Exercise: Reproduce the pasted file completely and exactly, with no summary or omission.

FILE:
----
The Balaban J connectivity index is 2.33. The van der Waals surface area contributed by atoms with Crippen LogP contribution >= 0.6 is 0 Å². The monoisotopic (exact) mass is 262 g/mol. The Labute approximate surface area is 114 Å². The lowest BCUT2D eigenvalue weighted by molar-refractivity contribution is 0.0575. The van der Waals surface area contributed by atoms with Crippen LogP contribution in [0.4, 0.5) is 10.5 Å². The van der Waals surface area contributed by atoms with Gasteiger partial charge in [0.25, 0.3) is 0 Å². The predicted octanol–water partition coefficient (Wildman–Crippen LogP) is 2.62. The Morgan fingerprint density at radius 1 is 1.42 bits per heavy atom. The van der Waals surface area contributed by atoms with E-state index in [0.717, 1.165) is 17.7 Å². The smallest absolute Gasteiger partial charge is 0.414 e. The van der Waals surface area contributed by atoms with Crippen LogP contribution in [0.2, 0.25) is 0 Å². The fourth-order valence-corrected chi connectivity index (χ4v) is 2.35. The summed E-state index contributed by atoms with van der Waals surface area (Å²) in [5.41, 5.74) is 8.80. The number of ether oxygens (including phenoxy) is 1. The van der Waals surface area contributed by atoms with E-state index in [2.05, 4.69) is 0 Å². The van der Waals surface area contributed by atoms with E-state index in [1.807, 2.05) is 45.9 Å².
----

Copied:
The Balaban J connectivity index is 2.33. The van der Waals surface area contributed by atoms with Crippen LogP contribution >= 0.6 is 0 Å². The monoisotopic (exact) mass is 262 g/mol. The Labute approximate surface area is 114 Å². The lowest BCUT2D eigenvalue weighted by molar-refractivity contribution is 0.0575. The van der Waals surface area contributed by atoms with Crippen LogP contribution in [0.4, 0.5) is 10.5 Å². The van der Waals surface area contributed by atoms with Gasteiger partial charge in [0.25, 0.3) is 0 Å². The predicted octanol–water partition coefficient (Wildman–Crippen LogP) is 2.62. The Morgan fingerprint density at radius 1 is 1.42 bits per heavy atom. The van der Waals surface area contributed by atoms with E-state index in [0.717, 1.165) is 17.7 Å². The smallest absolute Gasteiger partial charge is 0.414 e. The van der Waals surface area contributed by atoms with Crippen LogP contribution in [0.2, 0.25) is 0 Å². The fourth-order valence-corrected chi connectivity index (χ4v) is 2.35. The summed E-state index contributed by atoms with van der Waals surface area (Å²) in [5.41, 5.74) is 8.80. The number of ether oxygens (including phenoxy) is 1. The van der Waals surface area contributed by atoms with E-state index in [2.05, 4.69) is 0 Å². The van der Waals surface area contributed by atoms with E-state index in [1.807, 2.05) is 45.9 Å².